By mid-October all the aspen leaves have fallen and the color is gone from the mountains. Nevertheless, on Thursday afternoon last week, with clear air and a sky full of high clouds I decided spontaneously to go for a big hike to watch the sunset from the top of a 13,500 foot peak high above the town of Telluride. When the sun dipped below the horizon, the clouds lit up with brilliant colors which in turn illuminated the mountains with a sensuous orange glow. The light was so rich and warm I almost forgot about the frigid breeze and my frozen fingers. I guess the color wasn't gone from the mountains after all, at least during this evening's amazing light show.
A Sunset and a Lion
This time of year in Colorado the days are getting shorter and it gets dark really quickly after sunset, especially when there's no moon like on this night. The route I took up this peak wasn't exactly straightforward - a series of old faded trails winding sporadically across tundra slopes between steep terrain. On the way down via headlamp in the pitch black darkness and without any clear trail to follow, I was guided solely by the gps topo app on my phone. Though I'm no stranger to hiking in the dark, it was a little bit nervewracking on this night's hike to realize my complete reliance on one single electronic device. Fortunately I had kept my phone warm in my down jacket the entire time on the summit; otherwise in the cold air the batteries may have quickly drained, and my journey down the mountain could have been a tiring and potentially dangerous guessing game of navigation in the dark.
I suppose this is the double edged sword of technology in the wild. The topo app successfully and easily guided me down the mountain in the darkness (which otherwise I likely would not have even attempted without a clear route or trail). But to put total dependence and faith on this one little device is a precarious position to be in in the wild. It worked out just fine this night, but I think the takeaway for me in this type of situation is to always have a backup - in this case at least a battery charger for the phone (I did have a backup battery for my headlamp). A physical map wouldn't have helped much in the dark, but would still have been better than nothing.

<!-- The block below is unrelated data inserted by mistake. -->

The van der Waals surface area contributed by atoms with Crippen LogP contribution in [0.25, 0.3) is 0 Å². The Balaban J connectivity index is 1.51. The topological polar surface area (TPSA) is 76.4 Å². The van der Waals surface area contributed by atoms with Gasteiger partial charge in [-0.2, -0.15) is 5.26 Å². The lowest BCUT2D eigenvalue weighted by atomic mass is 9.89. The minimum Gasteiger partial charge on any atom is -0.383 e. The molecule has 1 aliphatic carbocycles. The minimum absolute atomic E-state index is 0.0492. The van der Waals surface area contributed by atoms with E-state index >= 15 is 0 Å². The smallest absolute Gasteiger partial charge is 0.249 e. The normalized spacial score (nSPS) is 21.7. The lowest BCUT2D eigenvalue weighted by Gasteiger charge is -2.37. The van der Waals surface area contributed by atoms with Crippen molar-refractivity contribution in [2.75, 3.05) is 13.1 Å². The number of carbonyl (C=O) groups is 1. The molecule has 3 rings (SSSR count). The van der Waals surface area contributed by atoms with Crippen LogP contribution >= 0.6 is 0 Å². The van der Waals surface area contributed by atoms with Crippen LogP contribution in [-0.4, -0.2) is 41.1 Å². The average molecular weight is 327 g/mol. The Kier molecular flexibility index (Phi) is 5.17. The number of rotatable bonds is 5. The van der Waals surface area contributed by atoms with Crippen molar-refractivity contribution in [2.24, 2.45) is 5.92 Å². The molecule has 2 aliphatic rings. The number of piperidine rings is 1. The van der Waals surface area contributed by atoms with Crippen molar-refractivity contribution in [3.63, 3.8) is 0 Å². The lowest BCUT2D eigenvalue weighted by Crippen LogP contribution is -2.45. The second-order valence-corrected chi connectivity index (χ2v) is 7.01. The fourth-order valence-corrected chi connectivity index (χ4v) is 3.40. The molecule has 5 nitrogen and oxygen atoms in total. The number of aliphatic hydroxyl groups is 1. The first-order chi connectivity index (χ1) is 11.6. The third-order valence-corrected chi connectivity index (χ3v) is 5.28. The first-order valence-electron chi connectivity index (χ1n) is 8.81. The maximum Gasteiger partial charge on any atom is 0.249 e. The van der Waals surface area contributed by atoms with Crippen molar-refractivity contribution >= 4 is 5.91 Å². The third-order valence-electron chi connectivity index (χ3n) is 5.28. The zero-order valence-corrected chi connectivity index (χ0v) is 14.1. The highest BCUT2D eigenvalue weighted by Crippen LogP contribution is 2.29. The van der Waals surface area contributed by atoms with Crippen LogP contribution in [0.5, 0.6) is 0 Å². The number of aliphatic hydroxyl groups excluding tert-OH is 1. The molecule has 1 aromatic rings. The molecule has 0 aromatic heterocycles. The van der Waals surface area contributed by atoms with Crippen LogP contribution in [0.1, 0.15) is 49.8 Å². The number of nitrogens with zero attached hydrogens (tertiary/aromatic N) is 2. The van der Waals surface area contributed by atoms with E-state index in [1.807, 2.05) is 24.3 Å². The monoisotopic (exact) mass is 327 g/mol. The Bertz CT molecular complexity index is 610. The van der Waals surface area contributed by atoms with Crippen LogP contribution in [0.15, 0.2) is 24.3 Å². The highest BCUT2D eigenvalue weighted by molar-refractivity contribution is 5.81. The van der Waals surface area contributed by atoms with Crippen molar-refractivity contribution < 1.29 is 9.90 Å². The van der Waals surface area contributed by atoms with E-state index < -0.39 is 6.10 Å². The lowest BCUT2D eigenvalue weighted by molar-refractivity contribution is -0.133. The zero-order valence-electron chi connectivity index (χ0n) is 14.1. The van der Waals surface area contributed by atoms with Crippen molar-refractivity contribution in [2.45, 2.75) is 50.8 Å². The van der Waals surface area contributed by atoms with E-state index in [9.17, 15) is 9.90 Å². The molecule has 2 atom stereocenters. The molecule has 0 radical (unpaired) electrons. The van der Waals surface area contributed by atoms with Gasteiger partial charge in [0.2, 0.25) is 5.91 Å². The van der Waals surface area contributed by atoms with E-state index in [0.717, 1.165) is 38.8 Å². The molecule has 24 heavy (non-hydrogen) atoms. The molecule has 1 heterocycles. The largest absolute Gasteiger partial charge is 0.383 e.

I made it back to my car without incident, but the excitement wasn't over yet! On my way down Red Mountain Pass driving back down towards Ouray I came around a corner and saw ahead on the road what looked like a stray dog, perhaps like a golden retriever? My first thought was "Oh jeez, now I need to deal with trying to rescue someone's lost dog!" A moment later, I realized that's no dog - thats a MOUNTAIN LION. I quickly grabbed my phone to see if I could catch it on video. Here's what happened at that point:
I thought this was a really amazing and rare encounter and so I'm eager to share the video, but I realize that without any context it looks like I'm purposely chasing the lion with my car. I want to assure you this was not the case at all.
To give some important context to the video, at this part of the road there was a steep dropoff on the left, and sheer cliffs on the right. That's why the mountain lion had nowhere else to go but to run down the road in front of my car! I did not want to stress the lion and continue to force it down the road, so I sped up and passed it fairly quickly. Some people on social media asked why I didn't stop and let it run off - it's an understandable question, and honestly I think that if I had stopped and waited, the encounter could have just dragged on longer (keep in mind, again, that there was no place for the lion to go but down the road!). So either I wait and perhaps slowly herd the lion down the road for a long time, or I speed up and pass it to leave it alone in a hurry. In the moment my instinct was to pass by it quickly. The lion's fine.
This was my second mountain lion encounter of the year; at least this time I was safe in my car and not on snowshoes 20 feet away from a pack of them, which is what happened on New Years night last winter!